Volkswagen is confident that cost cuts will help it raise profit margins in the coming years, the world’s second-largest carmaker said on Tuesday, a day after outlining an ambitious electric mobility expansion.
“Our good performance in 2020, a year dominated by crisis, will give us momentum for accelerating our transformation,” Chief Executive Herbert Diess said in a statement.
Asked about the closely-watched issue of a potential listing of luxury division Porsche AG, Diess said there was no need for immediate action given Porsche’s importance to the carmaker’s turnaround efforts.
“That’s why you need to think very very hard about every single step,” he said.
Preferred shares in the company rose as much as 6.5% to their highest level since July 13, 2015, giving the carmaker a market valuation of more than 118 billion euros ($141 billion). They are up more than a third year-to-date.
Volkswagen aims to more than double deliveries of electric vehicles to 1 million this year, it said, adding it would also apply a standardised platform model introduced for vehicle production years ago to software, batteries and charging.
Diess’ comments come a day after Volkswagen unveiled plans to build half a dozen battery cell plants in Europe and expand infrastructure for charging electric vehicles globally, accelerating efforts to overtake Tesla.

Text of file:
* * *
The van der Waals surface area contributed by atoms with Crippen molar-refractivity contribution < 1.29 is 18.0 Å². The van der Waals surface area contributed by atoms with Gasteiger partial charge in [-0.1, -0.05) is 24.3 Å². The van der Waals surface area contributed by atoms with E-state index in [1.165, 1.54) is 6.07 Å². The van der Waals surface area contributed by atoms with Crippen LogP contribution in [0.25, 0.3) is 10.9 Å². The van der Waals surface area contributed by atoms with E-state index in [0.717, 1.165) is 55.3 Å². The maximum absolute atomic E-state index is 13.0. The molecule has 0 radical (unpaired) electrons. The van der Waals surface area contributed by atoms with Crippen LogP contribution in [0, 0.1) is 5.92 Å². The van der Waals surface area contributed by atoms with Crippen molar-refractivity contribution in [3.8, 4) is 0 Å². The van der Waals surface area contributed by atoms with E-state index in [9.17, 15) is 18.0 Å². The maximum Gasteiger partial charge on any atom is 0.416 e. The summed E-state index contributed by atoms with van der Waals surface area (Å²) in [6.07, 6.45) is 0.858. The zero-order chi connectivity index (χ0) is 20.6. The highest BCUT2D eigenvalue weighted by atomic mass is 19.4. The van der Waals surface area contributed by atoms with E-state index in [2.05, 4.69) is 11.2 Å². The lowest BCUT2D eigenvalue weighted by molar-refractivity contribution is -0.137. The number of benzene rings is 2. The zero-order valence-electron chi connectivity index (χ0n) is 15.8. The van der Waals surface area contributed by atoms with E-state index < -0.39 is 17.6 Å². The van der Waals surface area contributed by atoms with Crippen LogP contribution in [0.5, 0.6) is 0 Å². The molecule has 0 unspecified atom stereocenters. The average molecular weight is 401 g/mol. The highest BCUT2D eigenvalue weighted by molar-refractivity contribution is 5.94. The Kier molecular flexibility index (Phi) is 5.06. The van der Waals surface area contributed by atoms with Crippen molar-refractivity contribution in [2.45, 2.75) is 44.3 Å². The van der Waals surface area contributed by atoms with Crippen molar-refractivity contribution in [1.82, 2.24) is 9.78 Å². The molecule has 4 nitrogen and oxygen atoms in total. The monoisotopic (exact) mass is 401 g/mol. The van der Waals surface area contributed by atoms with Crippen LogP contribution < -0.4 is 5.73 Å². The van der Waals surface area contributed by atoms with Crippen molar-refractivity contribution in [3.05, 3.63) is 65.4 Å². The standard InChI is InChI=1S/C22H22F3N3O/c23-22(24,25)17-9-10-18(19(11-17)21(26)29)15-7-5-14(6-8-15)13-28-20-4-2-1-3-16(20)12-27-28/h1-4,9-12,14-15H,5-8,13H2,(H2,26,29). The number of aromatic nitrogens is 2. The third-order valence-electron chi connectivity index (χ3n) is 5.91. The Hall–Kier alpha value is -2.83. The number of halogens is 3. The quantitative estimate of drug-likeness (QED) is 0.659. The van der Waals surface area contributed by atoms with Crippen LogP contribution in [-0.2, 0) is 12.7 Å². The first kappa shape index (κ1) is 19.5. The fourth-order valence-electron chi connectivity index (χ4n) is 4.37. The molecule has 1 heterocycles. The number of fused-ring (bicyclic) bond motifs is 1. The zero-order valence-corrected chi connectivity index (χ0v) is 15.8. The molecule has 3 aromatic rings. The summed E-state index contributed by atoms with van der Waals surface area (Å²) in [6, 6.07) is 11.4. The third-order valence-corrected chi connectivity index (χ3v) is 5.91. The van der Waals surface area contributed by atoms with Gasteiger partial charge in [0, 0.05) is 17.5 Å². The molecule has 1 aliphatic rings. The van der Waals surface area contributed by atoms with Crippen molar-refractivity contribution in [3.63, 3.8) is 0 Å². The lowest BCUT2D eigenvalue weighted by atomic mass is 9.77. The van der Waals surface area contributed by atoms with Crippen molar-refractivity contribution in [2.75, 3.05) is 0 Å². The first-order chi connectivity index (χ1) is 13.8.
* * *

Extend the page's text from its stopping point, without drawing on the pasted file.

Volkswagen confirmed it aimed for an operating margin of 7%-8% by 2025, adding it would likely end 2021 at the upper end of a 5%-6.5% target corridor.
Stellantis, the world’s fourth-largest carmaker created through the merger of FCA and Peugeot maker PSA in January, is targeting an adjusted operating profit margin of 5.5%-7.5% this year.
This will be achieved by lowering fixed costs by 2 billion euros by 2023 compared with 2020, a decline of 5%, as well as a decline of 7% in materials costs over the same period, Volkswagen said.
To get a better handle on personnel costs Volkswagen on Sunday offered early or partial retirement to older employees in a move sources said could cut up to 4,000 jobs at its plants in Germany.
The group employs about 670,000 staff globally.
“We aim to put the ambitious transformation of the Volkswagen Group on a solid financial basis,” incoming finance chief Arno Antlitz said.
($1 = 0.8375 euros)
Reporting by Christoph Steitz and Jan Schwartz; editing by Riham Alkousaa, Emma Thomasson and David Evans